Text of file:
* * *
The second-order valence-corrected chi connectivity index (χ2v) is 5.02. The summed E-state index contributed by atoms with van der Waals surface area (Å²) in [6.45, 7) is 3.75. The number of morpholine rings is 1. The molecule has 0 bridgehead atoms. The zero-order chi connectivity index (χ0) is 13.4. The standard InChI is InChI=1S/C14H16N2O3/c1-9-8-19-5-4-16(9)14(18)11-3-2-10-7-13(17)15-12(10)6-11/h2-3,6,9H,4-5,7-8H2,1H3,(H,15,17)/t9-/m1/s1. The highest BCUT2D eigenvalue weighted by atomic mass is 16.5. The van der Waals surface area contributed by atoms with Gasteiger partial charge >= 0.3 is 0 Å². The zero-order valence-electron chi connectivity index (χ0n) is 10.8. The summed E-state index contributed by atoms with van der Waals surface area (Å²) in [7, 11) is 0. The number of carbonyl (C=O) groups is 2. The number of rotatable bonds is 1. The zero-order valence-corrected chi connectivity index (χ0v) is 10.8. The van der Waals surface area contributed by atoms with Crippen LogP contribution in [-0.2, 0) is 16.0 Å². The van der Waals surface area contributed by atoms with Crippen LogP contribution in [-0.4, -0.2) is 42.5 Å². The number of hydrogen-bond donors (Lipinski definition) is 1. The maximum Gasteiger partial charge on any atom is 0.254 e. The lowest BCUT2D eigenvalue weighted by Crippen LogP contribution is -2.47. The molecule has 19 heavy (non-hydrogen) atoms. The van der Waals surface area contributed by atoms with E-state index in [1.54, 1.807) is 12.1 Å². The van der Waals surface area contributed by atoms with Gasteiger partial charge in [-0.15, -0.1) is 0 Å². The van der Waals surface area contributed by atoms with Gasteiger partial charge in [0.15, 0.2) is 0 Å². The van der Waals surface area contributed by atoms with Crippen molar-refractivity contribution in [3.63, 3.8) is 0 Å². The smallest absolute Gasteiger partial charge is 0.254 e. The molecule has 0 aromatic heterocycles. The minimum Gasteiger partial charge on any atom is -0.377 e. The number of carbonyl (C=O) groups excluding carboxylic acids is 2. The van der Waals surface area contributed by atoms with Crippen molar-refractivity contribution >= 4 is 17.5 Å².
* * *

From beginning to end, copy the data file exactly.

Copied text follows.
The second-order valence-corrected chi connectivity index (χ2v) is 5.02. The summed E-state index contributed by atoms with van der Waals surface area (Å²) in [6.45, 7) is 3.75. The number of morpholine rings is 1. The molecule has 0 bridgehead atoms. The zero-order chi connectivity index (χ0) is 13.4. The standard InChI is InChI=1S/C14H16N2O3/c1-9-8-19-5-4-16(9)14(18)11-3-2-10-7-13(17)15-12(10)6-11/h2-3,6,9H,4-5,7-8H2,1H3,(H,15,17)/t9-/m1/s1. The highest BCUT2D eigenvalue weighted by atomic mass is 16.5. The van der Waals surface area contributed by atoms with Gasteiger partial charge >= 0.3 is 0 Å². The zero-order valence-electron chi connectivity index (χ0n) is 10.8. The summed E-state index contributed by atoms with van der Waals surface area (Å²) in [7, 11) is 0. The number of carbonyl (C=O) groups is 2. The number of rotatable bonds is 1. The zero-order valence-corrected chi connectivity index (χ0v) is 10.8. The van der Waals surface area contributed by atoms with Crippen LogP contribution in [-0.2, 0) is 16.0 Å². The van der Waals surface area contributed by atoms with Crippen LogP contribution in [-0.4, -0.2) is 42.5 Å². The number of hydrogen-bond donors (Lipinski definition) is 1. The maximum Gasteiger partial charge on any atom is 0.254 e. The lowest BCUT2D eigenvalue weighted by Crippen LogP contribution is -2.47. The molecule has 19 heavy (non-hydrogen) atoms. The van der Waals surface area contributed by atoms with E-state index in [1.54, 1.807) is 12.1 Å². The van der Waals surface area contributed by atoms with Gasteiger partial charge in [-0.15, -0.1) is 0 Å². The van der Waals surface area contributed by atoms with Gasteiger partial charge in [0.15, 0.2) is 0 Å². The van der Waals surface area contributed by atoms with Crippen molar-refractivity contribution in [3.63, 3.8) is 0 Å². The smallest absolute Gasteiger partial charge is 0.254 e. The molecule has 0 aromatic heterocycles. The minimum Gasteiger partial charge on any atom is -0.377 e. The number of carbonyl (C=O) groups excluding carboxylic acids is 2. The van der Waals surface area contributed by atoms with Crippen molar-refractivity contribution >= 4 is 17.5 Å².